web analytics
October 23, 2014 / 29 Tishri, 5775
At a Glance
Judaism
Sponsored Post
Meir Panim with Soldiers 5774 Roundup: Year of Relief and Service for Israel’s Needy

Meir Panim implements programs that serve Israel’s neediest populations with respect and dignity. Meir Panim also coordinated care packages for families in the South during the Gaza War.



Home » Judaism » Parsha »

Shabbos – A Day With Hashem: Greeting Shabbos – Our Bride

Niehaus-020113

The soft strands of music waft through the air as the kallah, dressed in stunning white, is led by her joyful parents to the chuppah. But something is strange here – where is the chosson? Suddenly there is a commotion in the front, as the chosson leaps over the fence and pushes his way through the crowd. Tying his tie, he jumps onto the platform, wipes the sweat off his brow and smiles to the frowning father-of-the-bride. “You see! I told you I would make it on time!” Hmmm… I wish them much luck in their marriage!

None of us would dream of acting like that silly chosson. But sadly enough, we repeat his mistake over and over. Isn’t it interesting that no matter what time Shabbos comes in, whether its at 4:00 p.m. or 7:00 p.m., we still find ourselves rushing at the last minute to greet our kallah, the Shabbos Queen? Perhaps if we understood why Shabbos is our kallah and accepted that we are really going to our chuppah, we would find it easier to accept Shabbos properly.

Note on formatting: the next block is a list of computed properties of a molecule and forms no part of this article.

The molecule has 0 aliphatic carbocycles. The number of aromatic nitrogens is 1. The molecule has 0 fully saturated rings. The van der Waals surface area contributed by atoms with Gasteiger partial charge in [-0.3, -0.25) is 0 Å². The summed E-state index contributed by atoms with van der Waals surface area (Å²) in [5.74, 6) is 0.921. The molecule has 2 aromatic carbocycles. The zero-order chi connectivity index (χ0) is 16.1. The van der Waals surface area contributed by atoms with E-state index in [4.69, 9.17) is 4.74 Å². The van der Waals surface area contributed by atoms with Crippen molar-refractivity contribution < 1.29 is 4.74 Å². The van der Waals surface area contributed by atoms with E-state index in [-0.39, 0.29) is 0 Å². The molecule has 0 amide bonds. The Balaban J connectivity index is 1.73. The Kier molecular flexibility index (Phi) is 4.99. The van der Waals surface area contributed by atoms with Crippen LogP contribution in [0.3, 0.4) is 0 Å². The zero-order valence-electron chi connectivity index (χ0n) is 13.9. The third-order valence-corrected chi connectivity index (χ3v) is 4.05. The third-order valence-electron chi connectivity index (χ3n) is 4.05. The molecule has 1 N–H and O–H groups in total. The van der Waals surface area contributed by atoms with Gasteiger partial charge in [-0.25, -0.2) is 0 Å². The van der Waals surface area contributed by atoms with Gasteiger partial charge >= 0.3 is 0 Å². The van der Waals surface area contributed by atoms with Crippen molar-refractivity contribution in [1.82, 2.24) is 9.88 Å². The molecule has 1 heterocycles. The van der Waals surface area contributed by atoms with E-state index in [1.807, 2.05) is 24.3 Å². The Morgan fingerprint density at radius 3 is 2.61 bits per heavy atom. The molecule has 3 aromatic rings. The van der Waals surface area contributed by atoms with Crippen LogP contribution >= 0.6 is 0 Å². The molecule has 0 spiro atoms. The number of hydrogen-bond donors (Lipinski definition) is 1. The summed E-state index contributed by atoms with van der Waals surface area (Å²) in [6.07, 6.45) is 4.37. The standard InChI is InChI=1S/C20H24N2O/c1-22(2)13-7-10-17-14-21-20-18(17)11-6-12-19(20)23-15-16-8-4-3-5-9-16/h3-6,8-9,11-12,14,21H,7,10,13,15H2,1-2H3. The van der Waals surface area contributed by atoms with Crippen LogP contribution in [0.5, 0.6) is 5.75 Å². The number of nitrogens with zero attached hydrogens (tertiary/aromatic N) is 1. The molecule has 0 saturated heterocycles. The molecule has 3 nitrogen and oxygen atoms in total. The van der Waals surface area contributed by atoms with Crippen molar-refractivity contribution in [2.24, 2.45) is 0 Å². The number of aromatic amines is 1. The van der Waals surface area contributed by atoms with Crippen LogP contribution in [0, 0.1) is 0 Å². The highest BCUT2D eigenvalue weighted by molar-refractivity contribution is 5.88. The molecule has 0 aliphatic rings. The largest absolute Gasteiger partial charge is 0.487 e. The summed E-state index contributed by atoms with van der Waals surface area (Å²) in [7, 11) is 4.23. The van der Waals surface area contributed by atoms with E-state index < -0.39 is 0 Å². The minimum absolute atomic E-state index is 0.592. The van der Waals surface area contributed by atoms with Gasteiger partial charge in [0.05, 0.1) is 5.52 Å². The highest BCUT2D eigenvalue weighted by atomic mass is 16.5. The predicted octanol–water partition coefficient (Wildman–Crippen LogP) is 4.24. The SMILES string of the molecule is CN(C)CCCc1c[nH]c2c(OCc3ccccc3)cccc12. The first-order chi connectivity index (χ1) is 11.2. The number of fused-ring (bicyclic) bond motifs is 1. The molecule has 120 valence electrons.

Who Is My Chosson?

The Midrash (Breishis Rabba 11:8) tells us (according to the Vilna Gaon’s interpretation) that Shabbos complained to Hashem: “Every day of the week has its mate. Sunday has Wednesday. Monday has Thursday and Tuesday has Friday. Who is my mate?” R’ Shimshon Refoel Hirsh explains that a mate brings out the potential of its partner. The light was created on the first day, but the luminaries that bring forth the light were only created on the fourth day. The sky and seas were separated on the second day but were not inhabited by the birds and fish until the fifth day. On the third day, the land was revealed and trees and plants sprouted forth, but they did not serve any purpose until the sixth day when the animals and human beings were created to utilize them. Thus Shabbos asked, “Who will bring out my hidden potential?”

“Don’t worry,” answered Hashem, “Klal Yisroel will be your partner. As it says, Zachor es-yom haShabbos lekadsho – Remember the Shabbos to make it holy.”We are the ones who show the holiness and greatness of Shabbos. But how?

The Gemara (Bava Kama 32b) describes the Kabalas Shabbos of the amoraim, the basis of the time-honored song Lecha Dodi. “R’ Chanina would say, let us go out and greet the kallah, the Queen. R’ Yannai would wear special clothing and say “Bo’i Kallah, Bo’i Kallah – Come Bride! Come Bride!” Rashi explains that they fondly referred specifically to the “shevisa” of Shabbos – our refraining from work – as our bride. Why is that so?

Six Days You Shall Work